Tuesday, 16 June 2015
REVIEW: Wolf Alice - My Love Is Cool
When the world met Wolf Alice, something changed. Two parts bratty punk pop to one part teen-diary confessional, their assent to popularity felt both organic and well-deserved, miles away from the flash-in-the-pan success of some of their more testosterone-charged counterparts. Based on the solid foundations of a formidable live show, three thrilling EP's and a quiet confidence in front of the press, the London foursome set themselves up one of the most anticipated debut's from a UK band in quite some time.
Pressing play on My Love Is Cool, it becomes clear that they have no interest in retaining their tag as a 90s grunge outfit. Opener 'Turn To Dust' is disconcertingly spacey, relaxed affair, the calm before the storm, if one were to trade in such cliches. Exploring subtle places that their previous singles haven't, it's softly-sung vocal is almost playful, with lilts of musical theatre that hint at a desire to do things on a grandiose scale.
Segueing into familiar favourite 'Bros' (re-recorded for the album), it at first appears as if we may have lost Wolf Alice's feral streak entirely. The original was faster, louder and rougher around the edges - all the reasons we fell in love with them in the first place. This newer recording is a suspicious new baby in the household, one we're not sure we like. And then we stop being stubborn and realise that in the context of a wider record, it all makes sense - the toned down guitars and extra choruses turning it from a wide-eyed boozy festival "love ya" declaration into something genuinely quite beautiful and poignant. It becomes the perfect sibling to 'Silk', the musical manifestation of an evening sat on a bedroom windowsill as a teenager, desperately hoping for something exciting to happen in your life and yet being a little scared that it might. Always sad and relatably angsty, but with a certain knowing that belies the youthful memories.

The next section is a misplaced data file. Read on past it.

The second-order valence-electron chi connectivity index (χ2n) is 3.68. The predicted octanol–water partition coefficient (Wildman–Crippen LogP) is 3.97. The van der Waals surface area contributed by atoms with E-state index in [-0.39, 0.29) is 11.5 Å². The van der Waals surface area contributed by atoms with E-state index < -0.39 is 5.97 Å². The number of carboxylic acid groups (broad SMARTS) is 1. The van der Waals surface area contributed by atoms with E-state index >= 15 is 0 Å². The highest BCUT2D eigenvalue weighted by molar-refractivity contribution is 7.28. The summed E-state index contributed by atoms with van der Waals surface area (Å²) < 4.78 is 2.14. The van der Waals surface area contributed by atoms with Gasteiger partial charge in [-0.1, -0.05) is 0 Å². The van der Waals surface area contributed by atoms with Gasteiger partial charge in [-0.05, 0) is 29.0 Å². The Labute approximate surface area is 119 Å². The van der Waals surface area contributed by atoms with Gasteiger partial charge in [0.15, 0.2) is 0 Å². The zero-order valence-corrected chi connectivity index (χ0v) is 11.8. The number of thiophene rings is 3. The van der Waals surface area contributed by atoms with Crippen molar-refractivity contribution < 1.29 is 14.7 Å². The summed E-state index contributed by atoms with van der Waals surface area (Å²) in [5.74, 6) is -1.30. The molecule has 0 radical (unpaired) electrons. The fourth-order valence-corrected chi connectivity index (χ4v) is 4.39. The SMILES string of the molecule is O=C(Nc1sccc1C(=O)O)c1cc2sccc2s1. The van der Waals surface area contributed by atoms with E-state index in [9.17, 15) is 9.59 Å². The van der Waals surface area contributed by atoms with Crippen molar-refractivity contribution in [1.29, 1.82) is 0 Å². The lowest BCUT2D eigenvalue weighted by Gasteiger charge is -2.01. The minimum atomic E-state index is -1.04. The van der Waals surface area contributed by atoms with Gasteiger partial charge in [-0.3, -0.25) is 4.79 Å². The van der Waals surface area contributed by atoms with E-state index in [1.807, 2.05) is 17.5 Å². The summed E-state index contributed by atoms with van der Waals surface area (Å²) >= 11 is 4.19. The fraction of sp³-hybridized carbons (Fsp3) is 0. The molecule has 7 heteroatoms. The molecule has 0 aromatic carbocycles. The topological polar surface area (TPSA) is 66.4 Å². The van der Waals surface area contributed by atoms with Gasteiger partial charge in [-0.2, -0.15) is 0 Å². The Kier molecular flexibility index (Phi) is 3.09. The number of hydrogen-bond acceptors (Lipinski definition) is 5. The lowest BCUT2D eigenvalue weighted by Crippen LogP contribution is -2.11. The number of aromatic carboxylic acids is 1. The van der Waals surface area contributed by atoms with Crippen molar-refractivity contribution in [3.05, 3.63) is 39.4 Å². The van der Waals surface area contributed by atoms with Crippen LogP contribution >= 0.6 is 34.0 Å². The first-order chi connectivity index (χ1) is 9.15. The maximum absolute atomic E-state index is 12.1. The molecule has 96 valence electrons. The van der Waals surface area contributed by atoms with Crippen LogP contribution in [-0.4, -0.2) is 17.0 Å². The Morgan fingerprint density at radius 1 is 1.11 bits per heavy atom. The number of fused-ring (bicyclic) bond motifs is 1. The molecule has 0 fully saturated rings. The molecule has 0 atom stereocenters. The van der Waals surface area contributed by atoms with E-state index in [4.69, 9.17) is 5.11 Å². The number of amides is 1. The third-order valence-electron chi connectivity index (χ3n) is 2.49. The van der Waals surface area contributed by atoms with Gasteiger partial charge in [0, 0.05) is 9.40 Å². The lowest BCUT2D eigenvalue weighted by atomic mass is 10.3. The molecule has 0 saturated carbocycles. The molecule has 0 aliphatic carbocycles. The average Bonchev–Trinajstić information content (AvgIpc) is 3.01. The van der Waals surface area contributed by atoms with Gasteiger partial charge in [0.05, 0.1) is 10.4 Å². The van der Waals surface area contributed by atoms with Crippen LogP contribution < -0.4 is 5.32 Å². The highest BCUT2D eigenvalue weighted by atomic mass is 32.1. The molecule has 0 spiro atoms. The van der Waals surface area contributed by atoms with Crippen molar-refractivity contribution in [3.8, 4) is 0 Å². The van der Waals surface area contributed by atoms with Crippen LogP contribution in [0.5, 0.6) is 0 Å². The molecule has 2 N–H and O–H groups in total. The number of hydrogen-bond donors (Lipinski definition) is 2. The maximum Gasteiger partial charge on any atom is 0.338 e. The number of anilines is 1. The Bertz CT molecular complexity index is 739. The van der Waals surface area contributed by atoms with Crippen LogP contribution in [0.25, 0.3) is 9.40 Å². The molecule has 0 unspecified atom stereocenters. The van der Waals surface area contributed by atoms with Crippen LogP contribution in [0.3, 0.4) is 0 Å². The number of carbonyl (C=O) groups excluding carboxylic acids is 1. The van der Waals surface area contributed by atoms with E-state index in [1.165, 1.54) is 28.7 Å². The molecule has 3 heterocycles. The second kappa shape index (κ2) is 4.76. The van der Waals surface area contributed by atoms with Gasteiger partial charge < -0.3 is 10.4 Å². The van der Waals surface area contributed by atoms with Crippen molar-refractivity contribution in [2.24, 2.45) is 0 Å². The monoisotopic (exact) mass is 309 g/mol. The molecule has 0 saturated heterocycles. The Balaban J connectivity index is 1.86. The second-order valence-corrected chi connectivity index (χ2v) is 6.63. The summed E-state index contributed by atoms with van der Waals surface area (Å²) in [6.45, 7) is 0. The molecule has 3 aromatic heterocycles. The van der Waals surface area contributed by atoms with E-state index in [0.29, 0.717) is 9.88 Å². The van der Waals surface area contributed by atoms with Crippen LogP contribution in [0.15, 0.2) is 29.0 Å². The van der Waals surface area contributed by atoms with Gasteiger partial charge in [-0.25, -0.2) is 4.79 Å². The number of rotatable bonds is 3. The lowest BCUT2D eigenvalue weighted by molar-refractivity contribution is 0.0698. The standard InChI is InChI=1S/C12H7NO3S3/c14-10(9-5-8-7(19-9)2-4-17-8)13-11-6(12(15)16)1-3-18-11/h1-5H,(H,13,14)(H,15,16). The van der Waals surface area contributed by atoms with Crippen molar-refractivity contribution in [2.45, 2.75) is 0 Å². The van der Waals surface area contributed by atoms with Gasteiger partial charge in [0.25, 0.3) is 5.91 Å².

The idea of darkness lurking under the surface of perfectly-painted smiles is one that runs heavily through 'My Love Is Cool.' The effervescent psych-pop of 'Freazy' feels carefree, a summer festival anthem in the waiting, but the kiss-off of it's chorus ('you can hate us all you want but/ it don't mean nothing at all') feels remarkably direct. The stop-starting guitar lines of 'Your Loves Whore' adds an eerie undertone of Ellie's dusky vocals, while 'Lisbon' has all the epicness of a closing track right in the middle of a record, just to keep you on your toes. It's a record designed to subvert expectation; not just for the sake of being controversial, but for the sake of avoiding the inevitable pigeonhole that comes from being a '90s band' or a 'grunge band' or even lazier 'a female-fronted outfit'.
Not quite as loud and thrilling as their live show, but an excellent collection of songs nonetheless, My Love Is Cool is an impressive stab at that difficult debut record, evidence that they are much more diverse than their initial EP's suggested. Taking their bandname from the title of a novel that details a feral outsider growing into a full-fledged human, they have recreated their own legend here in musical form - blending the prim and british with the aggression of something wild. It's a masterful blend that can mean no bad thing for their longevity.
Stream My Love Is Cool on iTunes here